“Much like the previous ownership and current staff, we value authentic relationships with our communities and news that is really, really local,” the company said. “Our commitment is that we’ll listen to the Bluffton and Hilton Head communities and deliver the news you want and need to know.”
The Bluffton Sun is delivered bi-monthly to more than 26,000 homes in the greater Bluffton and Okatie communities. The Hilton Head Sun is delivered monthly to more than 26,000 homes in the greater Hilton Head area. Both newspapers are delivered via the USPS, safe and dry in your mailbox.
From The Bluffton Sun | Read more

Roberts takes helm as Summerville Communications managing editor

Veteran journalist Brandon Roberts has taken the role of managing editor of Summerville Communications Inc., publishers of The Summerville Journal Scene, The Berkeley Independent and Our Gazette in Goose Creek.
Roberts, 43, is a native of Eastern Kentucky who has worked mostly in print, but has spent some time in TV news, public relations and strategic communications.
“We are thrilled to have Brandon join our editorial team as the managing editor” said Bailey Dunlap, regional publisher and advertising director for Summerville Communications. “He brings a level of experience and pedigree in the news industry that will drive Summerville Communications’ content forward so that we are able to provide comprehensive coverage to our readers in Dorchester and Berkeley counties. His perspective and dedication to fair and accurate reporting align perfectly with the company’s core values.”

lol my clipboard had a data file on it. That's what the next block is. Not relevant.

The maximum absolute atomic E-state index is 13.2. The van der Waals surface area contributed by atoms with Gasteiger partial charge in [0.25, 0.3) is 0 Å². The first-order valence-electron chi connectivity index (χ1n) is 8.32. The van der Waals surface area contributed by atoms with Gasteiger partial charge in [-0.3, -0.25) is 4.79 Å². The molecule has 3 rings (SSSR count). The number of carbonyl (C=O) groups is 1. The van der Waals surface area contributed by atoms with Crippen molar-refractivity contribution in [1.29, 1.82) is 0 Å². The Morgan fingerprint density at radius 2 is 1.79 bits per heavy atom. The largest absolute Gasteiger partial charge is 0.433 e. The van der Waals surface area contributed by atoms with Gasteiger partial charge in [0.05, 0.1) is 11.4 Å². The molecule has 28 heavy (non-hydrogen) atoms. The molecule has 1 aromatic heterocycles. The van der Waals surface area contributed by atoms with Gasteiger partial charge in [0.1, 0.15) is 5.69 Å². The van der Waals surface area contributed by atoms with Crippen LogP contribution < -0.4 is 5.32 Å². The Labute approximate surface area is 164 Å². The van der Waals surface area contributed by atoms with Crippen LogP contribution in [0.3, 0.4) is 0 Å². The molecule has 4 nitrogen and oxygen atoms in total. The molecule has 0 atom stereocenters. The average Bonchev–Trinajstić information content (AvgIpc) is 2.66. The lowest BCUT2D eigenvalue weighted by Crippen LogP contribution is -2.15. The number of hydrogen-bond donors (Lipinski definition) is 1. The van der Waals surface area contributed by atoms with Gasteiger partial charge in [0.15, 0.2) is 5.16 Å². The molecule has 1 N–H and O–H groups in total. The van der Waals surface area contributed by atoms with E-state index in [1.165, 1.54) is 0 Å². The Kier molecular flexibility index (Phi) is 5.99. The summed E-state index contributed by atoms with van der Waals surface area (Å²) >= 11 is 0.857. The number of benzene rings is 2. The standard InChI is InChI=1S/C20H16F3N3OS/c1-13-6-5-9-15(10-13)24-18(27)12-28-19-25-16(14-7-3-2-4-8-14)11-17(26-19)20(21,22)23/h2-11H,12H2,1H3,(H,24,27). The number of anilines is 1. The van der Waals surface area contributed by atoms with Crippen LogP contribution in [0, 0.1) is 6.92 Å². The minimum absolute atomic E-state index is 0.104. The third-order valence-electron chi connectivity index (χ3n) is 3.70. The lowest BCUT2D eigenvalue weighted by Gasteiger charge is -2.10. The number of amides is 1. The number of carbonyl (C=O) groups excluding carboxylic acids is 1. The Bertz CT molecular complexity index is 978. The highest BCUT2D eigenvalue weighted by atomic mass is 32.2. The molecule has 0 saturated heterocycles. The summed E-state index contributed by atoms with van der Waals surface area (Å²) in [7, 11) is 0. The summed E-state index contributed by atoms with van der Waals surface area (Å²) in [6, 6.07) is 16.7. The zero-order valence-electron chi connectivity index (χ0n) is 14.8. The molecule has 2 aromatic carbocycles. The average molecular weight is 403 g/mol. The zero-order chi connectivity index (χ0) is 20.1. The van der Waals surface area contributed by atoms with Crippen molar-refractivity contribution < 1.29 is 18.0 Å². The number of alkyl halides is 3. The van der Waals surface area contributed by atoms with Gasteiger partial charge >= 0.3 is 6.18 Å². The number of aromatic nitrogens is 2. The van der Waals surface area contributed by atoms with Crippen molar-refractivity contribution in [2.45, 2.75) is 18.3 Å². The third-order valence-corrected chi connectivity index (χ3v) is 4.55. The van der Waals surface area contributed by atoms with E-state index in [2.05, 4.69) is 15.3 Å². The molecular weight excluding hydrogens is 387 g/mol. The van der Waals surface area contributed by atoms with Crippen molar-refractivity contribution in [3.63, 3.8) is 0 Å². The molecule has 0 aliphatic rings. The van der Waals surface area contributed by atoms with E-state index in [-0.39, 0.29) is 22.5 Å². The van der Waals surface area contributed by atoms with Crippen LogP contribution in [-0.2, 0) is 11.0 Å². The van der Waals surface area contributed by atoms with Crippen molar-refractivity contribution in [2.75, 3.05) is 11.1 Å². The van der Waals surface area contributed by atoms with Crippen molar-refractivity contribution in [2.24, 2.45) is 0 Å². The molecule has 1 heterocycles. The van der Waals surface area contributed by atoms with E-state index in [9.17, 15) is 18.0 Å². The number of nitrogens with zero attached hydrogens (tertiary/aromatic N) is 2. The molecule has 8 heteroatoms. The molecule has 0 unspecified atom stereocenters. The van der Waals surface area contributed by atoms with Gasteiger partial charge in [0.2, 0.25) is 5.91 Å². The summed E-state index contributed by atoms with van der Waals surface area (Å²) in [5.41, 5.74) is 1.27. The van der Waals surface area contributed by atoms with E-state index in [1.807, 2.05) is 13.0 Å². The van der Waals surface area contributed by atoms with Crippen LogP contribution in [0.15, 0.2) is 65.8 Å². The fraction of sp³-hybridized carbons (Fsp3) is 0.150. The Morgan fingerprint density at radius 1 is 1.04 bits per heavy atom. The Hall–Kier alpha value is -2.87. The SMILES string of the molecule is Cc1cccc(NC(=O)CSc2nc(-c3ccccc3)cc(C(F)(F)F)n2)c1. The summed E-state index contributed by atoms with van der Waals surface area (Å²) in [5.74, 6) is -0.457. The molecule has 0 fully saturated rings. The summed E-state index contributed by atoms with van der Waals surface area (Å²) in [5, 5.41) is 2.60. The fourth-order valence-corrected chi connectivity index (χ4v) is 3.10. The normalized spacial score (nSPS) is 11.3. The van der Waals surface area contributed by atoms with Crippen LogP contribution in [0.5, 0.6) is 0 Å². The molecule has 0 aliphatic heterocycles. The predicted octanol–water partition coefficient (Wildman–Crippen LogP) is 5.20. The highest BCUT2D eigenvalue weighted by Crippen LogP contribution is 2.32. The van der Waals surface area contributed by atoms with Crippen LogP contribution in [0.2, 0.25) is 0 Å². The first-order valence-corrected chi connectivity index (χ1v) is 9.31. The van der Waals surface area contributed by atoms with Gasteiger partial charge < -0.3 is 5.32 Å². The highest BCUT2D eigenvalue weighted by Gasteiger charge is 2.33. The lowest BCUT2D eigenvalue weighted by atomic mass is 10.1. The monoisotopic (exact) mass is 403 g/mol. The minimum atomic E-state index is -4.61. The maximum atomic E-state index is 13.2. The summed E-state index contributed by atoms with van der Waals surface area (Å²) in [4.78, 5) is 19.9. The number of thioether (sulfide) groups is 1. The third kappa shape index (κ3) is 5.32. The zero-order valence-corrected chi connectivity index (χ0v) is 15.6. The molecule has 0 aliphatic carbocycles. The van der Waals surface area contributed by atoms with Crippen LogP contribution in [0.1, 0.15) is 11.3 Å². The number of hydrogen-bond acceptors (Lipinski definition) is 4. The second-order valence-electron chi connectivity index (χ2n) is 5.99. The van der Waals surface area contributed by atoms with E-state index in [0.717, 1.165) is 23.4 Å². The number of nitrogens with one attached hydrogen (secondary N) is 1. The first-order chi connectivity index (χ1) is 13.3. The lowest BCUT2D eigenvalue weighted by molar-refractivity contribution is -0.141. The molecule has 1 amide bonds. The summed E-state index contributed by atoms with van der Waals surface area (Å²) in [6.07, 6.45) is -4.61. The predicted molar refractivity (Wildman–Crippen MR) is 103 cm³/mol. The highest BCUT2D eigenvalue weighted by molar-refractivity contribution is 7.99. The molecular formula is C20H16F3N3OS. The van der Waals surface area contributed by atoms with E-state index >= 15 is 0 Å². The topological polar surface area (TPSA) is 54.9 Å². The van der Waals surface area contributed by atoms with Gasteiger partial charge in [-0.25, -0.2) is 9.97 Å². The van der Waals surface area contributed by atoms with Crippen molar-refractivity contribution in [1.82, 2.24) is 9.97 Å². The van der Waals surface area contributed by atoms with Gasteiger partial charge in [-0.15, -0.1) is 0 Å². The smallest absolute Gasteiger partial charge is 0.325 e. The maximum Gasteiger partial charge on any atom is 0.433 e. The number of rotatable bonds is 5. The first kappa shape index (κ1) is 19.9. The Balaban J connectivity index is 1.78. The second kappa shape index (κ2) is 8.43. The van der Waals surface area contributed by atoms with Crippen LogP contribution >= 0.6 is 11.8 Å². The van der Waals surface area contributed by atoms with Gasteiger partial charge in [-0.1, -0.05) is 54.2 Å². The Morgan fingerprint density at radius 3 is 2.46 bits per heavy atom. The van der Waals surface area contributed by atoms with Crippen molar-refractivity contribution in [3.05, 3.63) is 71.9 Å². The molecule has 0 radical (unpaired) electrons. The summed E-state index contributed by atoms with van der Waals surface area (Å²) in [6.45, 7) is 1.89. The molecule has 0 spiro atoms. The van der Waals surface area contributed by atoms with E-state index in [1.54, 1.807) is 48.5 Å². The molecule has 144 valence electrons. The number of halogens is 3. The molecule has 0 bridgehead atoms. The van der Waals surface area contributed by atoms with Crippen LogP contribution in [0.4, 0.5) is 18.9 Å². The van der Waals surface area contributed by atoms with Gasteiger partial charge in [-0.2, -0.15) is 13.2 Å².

With a career spanning nearly 20 years in journalism and the recipient of multiple awards, Roberts has consistently demonstrated a commitment to journalistic integrity, a passion for community and engaging storytelling.
“I think I bring a fresh perspective to our editorial team, along with a deep understanding of the evolving media landscape,” Roberts said. “I am confident that under my guidance, our newspapers will continue to provide our readers with high-quality, thought-provoking content.”
Roberts expressed enthusiasm about his new role and said he is poised to lead the newspapers into an era of innovation and growth.
“I am honored to join The Post and Courier family and build on its rich journalistic legacy,” he said. “In this age of rapid information dissemination, we have an incredible opportunity to deliver accurate, impactful news that resonates with our diverse readership. Newspapers also have the ability to produce news readers can’t get anywhere else, and that’s one of my top priorities moving forward.”
From The Gazette | Read more

Related: Our journey together has begun (By Brandon Roberts, Summerville Communications)
By Jacqueline Hough, Editor, The Link

The Link welcomes new editor

Hi, my name is Jacqueline Hough, and I am the new editor of The Link.
Years ago, I was a freelancer for this newspaper and hoped one day to be able to write full time for it. It is fantastic when things come back full circle.
To say that I am excited to be writing to you for the first time would be an understatement.
For the last few days, I have thought about what I wanted to say and have written several different versions.
I am honored to be part of this newspaper and its long history. I appreciate publisher Jane Pigg and my predecessor, Joan Yates, for giving me this opportunity. I plan to continue the motto of this newspaper, “Connecting Chesterfield County, One Week at a Time.”